The course of events since the implementation of NAFTA has had unexpected elements with significant impacts on North American integration. First has been the rise of China as a larger source of imports and production partner than Mexico. Second has been the rise of security concerns since September 11, 2001. The result has been much stronger integration between Canada and the US than with Mexico.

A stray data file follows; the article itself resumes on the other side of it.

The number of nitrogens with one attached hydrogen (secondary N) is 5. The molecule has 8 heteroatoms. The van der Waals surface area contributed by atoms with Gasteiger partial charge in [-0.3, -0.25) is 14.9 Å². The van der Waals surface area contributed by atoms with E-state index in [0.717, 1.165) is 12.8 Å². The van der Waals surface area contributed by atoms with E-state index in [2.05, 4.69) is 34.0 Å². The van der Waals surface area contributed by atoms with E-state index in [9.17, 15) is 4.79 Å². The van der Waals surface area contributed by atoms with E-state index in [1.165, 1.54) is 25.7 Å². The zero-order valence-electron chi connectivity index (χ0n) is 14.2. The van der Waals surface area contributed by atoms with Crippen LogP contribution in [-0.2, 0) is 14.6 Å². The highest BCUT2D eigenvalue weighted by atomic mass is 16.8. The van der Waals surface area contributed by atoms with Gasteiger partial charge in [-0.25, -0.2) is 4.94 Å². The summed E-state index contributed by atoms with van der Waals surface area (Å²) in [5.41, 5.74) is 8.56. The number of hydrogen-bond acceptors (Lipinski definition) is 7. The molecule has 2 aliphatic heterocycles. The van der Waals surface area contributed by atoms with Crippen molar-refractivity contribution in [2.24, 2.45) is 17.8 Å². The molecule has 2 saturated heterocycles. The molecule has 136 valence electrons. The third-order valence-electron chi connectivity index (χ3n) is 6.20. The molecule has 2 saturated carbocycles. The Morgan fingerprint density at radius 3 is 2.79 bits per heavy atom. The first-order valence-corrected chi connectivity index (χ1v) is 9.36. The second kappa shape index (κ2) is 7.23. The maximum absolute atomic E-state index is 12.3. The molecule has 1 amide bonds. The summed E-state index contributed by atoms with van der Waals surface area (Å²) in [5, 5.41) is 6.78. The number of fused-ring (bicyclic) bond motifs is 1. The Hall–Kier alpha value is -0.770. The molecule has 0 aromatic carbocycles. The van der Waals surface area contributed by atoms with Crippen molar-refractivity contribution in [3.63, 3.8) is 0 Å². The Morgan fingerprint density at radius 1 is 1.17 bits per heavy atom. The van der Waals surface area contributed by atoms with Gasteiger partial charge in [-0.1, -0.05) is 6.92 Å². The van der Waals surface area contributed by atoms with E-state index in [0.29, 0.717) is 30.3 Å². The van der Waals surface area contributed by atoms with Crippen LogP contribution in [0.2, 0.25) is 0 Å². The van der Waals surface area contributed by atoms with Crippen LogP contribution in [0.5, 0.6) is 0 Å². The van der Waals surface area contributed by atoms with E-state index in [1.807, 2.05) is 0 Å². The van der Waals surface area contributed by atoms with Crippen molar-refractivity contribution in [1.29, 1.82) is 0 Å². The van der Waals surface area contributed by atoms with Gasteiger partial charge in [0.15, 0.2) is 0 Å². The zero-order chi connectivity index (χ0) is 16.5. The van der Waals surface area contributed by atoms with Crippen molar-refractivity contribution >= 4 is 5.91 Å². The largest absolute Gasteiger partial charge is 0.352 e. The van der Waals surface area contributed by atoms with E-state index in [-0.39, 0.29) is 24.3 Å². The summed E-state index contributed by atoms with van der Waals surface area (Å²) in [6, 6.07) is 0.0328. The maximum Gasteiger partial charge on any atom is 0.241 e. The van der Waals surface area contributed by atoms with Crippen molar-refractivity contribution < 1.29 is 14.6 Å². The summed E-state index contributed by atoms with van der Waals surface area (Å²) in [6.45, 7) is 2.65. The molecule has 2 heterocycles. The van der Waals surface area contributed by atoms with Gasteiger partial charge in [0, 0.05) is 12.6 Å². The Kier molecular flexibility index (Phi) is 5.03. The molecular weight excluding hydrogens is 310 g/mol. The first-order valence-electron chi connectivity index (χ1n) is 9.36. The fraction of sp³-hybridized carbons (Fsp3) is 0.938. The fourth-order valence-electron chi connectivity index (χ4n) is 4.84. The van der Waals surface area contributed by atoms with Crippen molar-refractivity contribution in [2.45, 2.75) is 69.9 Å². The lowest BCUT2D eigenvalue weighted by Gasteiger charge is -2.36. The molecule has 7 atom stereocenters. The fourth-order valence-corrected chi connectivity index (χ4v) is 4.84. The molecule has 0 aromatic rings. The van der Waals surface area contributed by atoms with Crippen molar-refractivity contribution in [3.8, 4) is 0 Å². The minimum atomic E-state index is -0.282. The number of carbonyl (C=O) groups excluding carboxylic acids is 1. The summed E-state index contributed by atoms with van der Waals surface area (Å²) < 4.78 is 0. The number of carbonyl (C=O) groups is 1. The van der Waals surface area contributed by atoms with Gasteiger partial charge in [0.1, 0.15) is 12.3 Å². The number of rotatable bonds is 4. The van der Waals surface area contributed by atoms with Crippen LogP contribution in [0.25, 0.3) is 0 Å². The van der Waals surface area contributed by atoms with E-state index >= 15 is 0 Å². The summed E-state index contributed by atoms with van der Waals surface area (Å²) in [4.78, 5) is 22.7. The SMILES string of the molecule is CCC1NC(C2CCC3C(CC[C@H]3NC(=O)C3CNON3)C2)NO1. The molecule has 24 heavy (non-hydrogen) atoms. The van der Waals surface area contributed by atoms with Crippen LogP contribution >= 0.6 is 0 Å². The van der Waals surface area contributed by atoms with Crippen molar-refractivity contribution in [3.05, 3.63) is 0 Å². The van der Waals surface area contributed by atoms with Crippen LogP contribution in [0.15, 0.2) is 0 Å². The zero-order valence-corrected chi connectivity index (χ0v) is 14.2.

Migration issues are now linked with security, which has risen to a top priority in the international agenda. While liberalization has furnished strong economic incentives for integration, it has not provided a sufficient guide for the political process, which requires leadership and appropriate institutions to coordinate and regulate the special interest groups. A coherent and effective North American integration would be a valuable asset in the context of global integration and competition, yet the issues involved are quite complex and varied.